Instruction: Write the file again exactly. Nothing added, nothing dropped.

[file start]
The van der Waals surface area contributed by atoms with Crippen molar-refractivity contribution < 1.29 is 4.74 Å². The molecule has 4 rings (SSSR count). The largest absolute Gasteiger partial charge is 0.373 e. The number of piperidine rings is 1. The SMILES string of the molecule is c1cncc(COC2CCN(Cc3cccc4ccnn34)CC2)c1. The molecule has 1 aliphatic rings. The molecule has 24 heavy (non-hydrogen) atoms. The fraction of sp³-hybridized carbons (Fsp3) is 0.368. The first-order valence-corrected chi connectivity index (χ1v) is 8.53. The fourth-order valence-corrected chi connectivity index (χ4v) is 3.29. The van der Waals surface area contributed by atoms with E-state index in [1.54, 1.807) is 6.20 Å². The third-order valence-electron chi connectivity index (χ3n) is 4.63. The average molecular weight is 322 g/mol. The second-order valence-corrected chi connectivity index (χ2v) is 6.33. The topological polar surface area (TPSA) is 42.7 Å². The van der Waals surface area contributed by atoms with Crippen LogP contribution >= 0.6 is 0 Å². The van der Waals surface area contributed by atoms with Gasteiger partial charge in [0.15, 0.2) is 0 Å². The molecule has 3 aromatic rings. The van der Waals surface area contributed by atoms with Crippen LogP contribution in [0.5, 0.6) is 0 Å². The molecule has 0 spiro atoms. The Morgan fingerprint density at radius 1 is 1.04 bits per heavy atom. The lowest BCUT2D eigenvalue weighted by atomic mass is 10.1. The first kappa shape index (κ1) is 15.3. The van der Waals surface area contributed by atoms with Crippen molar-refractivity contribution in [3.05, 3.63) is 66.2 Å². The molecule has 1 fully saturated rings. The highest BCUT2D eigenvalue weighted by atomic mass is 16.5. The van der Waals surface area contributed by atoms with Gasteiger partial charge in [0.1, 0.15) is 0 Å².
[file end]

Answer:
The van der Waals surface area contributed by atoms with Crippen molar-refractivity contribution < 1.29 is 4.74 Å². The molecule has 4 rings (SSSR count). The largest absolute Gasteiger partial charge is 0.373 e. The number of piperidine rings is 1. The SMILES string of the molecule is c1cncc(COC2CCN(Cc3cccc4ccnn34)CC2)c1. The molecule has 1 aliphatic rings. The molecule has 24 heavy (non-hydrogen) atoms. The fraction of sp³-hybridized carbons (Fsp3) is 0.368. The first-order valence-corrected chi connectivity index (χ1v) is 8.53. The fourth-order valence-corrected chi connectivity index (χ4v) is 3.29. The van der Waals surface area contributed by atoms with E-state index in [1.54, 1.807) is 6.20 Å². The third-order valence-electron chi connectivity index (χ3n) is 4.63. The average molecular weight is 322 g/mol. The second-order valence-corrected chi connectivity index (χ2v) is 6.33. The topological polar surface area (TPSA) is 42.7 Å². The van der Waals surface area contributed by atoms with Crippen LogP contribution >= 0.6 is 0 Å². The van der Waals surface area contributed by atoms with Gasteiger partial charge in [0.15, 0.2) is 0 Å². The molecule has 3 aromatic rings. The van der Waals surface area contributed by atoms with Crippen LogP contribution in [0.5, 0.6) is 0 Å². The molecule has 0 spiro atoms. The Morgan fingerprint density at radius 1 is 1.04 bits per heavy atom. The lowest BCUT2D eigenvalue weighted by atomic mass is 10.1. The first kappa shape index (κ1) is 15.3. The van der Waals surface area contributed by atoms with Crippen molar-refractivity contribution in [3.05, 3.63) is 66.2 Å². The molecule has 1 fully saturated rings. The highest BCUT2D eigenvalue weighted by atomic mass is 16.5. The van der Waals surface area contributed by atoms with Gasteiger partial charge in [0.1, 0.15) is 0 Å².